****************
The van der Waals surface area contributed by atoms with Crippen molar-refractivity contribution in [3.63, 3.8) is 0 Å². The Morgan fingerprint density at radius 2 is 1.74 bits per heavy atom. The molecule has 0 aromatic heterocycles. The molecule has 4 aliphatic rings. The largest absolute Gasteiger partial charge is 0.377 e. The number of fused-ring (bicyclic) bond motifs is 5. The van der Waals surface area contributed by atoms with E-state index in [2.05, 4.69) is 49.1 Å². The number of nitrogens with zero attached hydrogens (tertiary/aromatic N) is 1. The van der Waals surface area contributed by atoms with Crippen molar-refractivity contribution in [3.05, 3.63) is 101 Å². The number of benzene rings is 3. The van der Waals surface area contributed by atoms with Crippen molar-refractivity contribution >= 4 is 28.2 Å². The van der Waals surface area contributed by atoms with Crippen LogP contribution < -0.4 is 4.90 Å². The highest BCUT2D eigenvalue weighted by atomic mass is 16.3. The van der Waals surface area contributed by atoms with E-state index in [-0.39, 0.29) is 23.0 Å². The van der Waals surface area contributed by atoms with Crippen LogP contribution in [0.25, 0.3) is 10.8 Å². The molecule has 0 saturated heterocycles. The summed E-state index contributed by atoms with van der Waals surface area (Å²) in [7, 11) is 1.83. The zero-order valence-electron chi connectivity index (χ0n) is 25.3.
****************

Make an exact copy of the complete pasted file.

The van der Waals surface area contributed by atoms with Crippen molar-refractivity contribution in [3.63, 3.8) is 0 Å². The Morgan fingerprint density at radius 2 is 1.74 bits per heavy atom. The molecule has 0 aromatic heterocycles. The molecule has 4 aliphatic rings. The largest absolute Gasteiger partial charge is 0.377 e. The number of fused-ring (bicyclic) bond motifs is 5. The van der Waals surface area contributed by atoms with E-state index in [2.05, 4.69) is 49.1 Å². The number of nitrogens with zero attached hydrogens (tertiary/aromatic N) is 1. The van der Waals surface area contributed by atoms with Crippen molar-refractivity contribution in [3.05, 3.63) is 101 Å². The number of benzene rings is 3. The van der Waals surface area contributed by atoms with Crippen molar-refractivity contribution >= 4 is 28.2 Å². The van der Waals surface area contributed by atoms with Crippen LogP contribution < -0.4 is 4.90 Å². The highest BCUT2D eigenvalue weighted by atomic mass is 16.3. The van der Waals surface area contributed by atoms with E-state index in [-0.39, 0.29) is 23.0 Å². The van der Waals surface area contributed by atoms with Crippen LogP contribution in [0.25, 0.3) is 10.8 Å². The molecule has 0 saturated heterocycles. The summed E-state index contributed by atoms with van der Waals surface area (Å²) in [7, 11) is 1.83. The zero-order valence-electron chi connectivity index (χ0n) is 25.3.